Polska / małopolskie
|Synagogues, prayer houses and others||Cemeteries||Sites of martyrdom||Judaica in museums||Andere|
|Province:||małopolskie / krakowskie (before 1939)|
|County:||tarnowski / tarnowski (before 1939)|
|Community:||Ryglice / Ryglice (before 1939)|
|Other names:||Riglitz [j. jidysz]; ריגליץ [j. hebrajski]; Ryglice [j. niemiecki]|
Miasto Ryglice leży w powiecie tarnowskim w województwie małopolskim.
Dorota Szczepanowicz /
Perhaps the earliest reference to Jews in Ryglice comes from the legend of the town’s founding. According to the legend, the name Ryglice derives from the town’s wealthiest Jew, Rygel. Yet the legend’s veracity is dubious, since the earliest documents related to Ryglice contain no references to a Jewish population.
Jews first settled in the town in the first or the second half of the 14th century. It is believed that Jews had been living in Ryglice since Kazimierz Wielki (Casimir III the Great) granted it town privileges. It was he who allegedly issued privileges allowing for Jewish settlement, however, there are no documents to confirm this.
The records of the Ryglice parish mentioned Jews in 1699. On Sundays and during holidays, a Jew of unknown name used to build a stall near the bell tower where vodka and beer were sold. Consequently, the town’s priest, Sebastian Pawlikowicz, was ordered to remove the Jew, so as not to profane the tower. The man must have been on good terms with the priest to be allowed to sell alcohol in the bell tower to begin with. Unfortunately, the documents give us no insight into how the history ended. What is known, however, is that a new priest of Ryglice, Walentyn Dymalski, was appointed the same year.
A new wave of Jews from Germany arrived in Ryglice toward the end of the 18th century. The settlers probably came from Germany. In 1830 there were 375 Jews living in Ryglice. The subsequent rabbis in the town during the 18th century were Towia Gutman (who studied in the yeshiva in Lublin), Gutman’s son-in-law Nachum-Cwi Horowitz Tencer, Tencer’s son Abraham Abba Horowitz, and Tencer’s grandson Jakub Icchak Horowitz. Jakub Icchak Horowitz was also a rabbi in Limanowa. He visited Ryglice during holidays.
A peasant uprising took place in Ryglice in 1846. Rumors about planned murders of peasants and Jews spread throughout the region, frightening the inhabitants of Ryglice. Two Jewish bakers named Mendel Fenchel and Mojżesz Klappholz as well as Izrael Salamon informed the entire surrounding area about the situation. As a result, on 10 February 1846 arrests were made and the rectory of the priest Józef Orłowicz was searched. The county governor rewarded the three Jews for their report. The report of the hearing of the Chevau-légers Wachtmeister from Ryglice, Antoni Kopecki, dates to the same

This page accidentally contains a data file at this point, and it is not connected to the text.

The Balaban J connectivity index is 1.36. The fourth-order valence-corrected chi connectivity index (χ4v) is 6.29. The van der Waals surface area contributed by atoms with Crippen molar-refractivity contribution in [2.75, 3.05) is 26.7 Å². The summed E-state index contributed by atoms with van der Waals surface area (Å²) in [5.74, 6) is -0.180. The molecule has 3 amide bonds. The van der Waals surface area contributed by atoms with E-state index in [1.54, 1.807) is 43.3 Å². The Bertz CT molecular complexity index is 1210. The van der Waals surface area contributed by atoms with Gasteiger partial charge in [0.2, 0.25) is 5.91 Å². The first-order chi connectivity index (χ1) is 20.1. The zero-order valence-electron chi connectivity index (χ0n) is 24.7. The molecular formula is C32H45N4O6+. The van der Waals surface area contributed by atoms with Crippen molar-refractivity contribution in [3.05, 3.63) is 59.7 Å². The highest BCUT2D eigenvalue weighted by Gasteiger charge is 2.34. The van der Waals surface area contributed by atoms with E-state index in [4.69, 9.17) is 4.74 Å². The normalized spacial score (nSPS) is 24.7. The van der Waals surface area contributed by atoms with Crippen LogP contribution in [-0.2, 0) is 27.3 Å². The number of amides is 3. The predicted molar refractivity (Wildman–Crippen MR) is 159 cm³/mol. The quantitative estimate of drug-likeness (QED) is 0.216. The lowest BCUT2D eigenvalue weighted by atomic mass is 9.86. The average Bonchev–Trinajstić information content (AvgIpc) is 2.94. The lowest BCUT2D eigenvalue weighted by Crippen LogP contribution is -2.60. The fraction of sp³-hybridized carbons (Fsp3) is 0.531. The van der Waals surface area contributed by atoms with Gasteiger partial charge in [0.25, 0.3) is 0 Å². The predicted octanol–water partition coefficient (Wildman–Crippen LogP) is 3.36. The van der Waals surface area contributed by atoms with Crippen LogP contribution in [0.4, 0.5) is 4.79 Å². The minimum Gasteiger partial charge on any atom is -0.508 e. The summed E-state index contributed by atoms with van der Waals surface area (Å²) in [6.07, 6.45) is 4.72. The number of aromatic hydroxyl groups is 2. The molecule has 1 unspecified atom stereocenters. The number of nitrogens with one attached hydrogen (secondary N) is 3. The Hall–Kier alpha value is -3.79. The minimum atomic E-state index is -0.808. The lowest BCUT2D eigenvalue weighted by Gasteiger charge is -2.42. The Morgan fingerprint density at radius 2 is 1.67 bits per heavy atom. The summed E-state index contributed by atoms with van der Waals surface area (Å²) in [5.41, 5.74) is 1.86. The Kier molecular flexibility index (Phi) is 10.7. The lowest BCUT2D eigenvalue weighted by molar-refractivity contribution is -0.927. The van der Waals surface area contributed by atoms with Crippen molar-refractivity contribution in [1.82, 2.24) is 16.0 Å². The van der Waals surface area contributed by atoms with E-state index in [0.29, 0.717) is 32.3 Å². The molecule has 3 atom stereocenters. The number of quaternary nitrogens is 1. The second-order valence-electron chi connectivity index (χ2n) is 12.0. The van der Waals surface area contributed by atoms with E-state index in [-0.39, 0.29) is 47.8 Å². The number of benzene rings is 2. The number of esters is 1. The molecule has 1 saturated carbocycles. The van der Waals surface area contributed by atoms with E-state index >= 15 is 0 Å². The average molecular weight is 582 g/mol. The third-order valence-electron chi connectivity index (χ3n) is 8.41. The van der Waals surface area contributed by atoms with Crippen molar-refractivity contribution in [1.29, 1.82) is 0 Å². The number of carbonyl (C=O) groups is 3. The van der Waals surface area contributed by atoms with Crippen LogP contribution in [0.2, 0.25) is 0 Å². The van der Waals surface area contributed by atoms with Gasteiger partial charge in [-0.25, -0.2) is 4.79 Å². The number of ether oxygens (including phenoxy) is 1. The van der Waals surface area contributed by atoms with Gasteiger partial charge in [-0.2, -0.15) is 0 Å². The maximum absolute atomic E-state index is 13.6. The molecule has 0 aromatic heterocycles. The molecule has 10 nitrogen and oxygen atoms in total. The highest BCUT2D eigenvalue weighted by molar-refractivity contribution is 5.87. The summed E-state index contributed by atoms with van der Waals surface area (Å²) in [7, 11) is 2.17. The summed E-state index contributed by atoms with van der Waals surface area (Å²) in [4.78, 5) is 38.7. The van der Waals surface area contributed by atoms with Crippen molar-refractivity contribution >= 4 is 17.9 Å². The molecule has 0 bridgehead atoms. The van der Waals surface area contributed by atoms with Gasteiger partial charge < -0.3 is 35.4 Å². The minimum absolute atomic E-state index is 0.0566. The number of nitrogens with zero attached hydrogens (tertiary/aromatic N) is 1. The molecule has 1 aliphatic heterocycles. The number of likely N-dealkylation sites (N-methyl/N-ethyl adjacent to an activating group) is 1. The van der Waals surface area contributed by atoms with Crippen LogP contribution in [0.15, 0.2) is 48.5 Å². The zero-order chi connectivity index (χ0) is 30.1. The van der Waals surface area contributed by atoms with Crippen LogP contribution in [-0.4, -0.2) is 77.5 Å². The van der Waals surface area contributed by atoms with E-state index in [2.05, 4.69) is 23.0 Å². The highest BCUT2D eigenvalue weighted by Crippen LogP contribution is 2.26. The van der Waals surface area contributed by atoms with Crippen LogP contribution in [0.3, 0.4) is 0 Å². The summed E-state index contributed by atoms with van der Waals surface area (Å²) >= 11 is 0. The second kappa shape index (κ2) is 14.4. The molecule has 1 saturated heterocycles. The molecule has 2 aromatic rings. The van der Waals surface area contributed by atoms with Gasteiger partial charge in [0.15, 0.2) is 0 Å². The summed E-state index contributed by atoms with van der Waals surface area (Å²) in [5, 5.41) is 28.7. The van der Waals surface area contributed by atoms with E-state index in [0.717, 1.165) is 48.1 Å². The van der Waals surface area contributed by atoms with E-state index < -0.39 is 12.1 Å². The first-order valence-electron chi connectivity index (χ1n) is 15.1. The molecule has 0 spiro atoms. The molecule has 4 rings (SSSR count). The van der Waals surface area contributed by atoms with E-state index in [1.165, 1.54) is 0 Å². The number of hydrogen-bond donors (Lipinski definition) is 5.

Dorota Szczepanowicz /
First mentions of Ryglice date back to 1301. In the mid-14th century, there was already a parish. In the same period, the village noted substantial economic development, which was related to its location on the route to the Kingdom of Ruthenia. At that time, probably first Jewish settlers arrived, who later largely contributed to the development of local trade and crafts.
It remains unknown when Ryglice received a city charter. Since 1432, there was a village council, and a market square operated, where fairs were held every second Wednesday. At that time, Mikołaj from Burzyn was the owner of Ryglice; in the 15th century, the town partly belonged to the Sulimczyk family, which had their estates in the area. In 1581, Piotr Łyczko owned Ryki.
During the Swedish Invasion (1655-1660), the town was plundered and partly destroyed. The local peasants moved into fight with the invader. However, the Swedes were relieved by the Prince of Transylvania György Rákóczi II. Ryglice were seized again and demolished. The church was burnt down, the inhabitants murdered and an economic decline followed.
In 1768, the area was of the centres of the Bar Confederation. In 1772, Ryglice was incorporated to Austria. It no longer had the status of a city and was merely a village which belonged to the Potocki family. Kazimierz Leśniowski bought it in 1803.
A noticeable economic developed of the settlement could be observed from 1815 and the village regained its city charter in 1824. A market was held each Friday, and once a month a fair was. At the end of the 19th century, first industrial plants were established, among others a water sawmill with a mill, owned by Stefania Szczepańska. At that time also the old roads from Tuchów through Ryglice to Jodłowa and from Janiny to Swoszowa were extended. Prior to 1914, a branch of the Stefczyk’s Credit Union and a Machinery Ring operated in the town. Also underground and semi-legal patriotic associations emerged, such as the Bartoszowe Squads or the Polish Rifle Squads. In 1904, the owner of Ryglice invited the Sisters of St. Dominic.
World War I brought huge damages to the town and its surroundings, as the front line was settled there. The Russian army entered Ryglice in November 1914 and occupied the town until May 1915. On Christmas Eve 1914, a great batt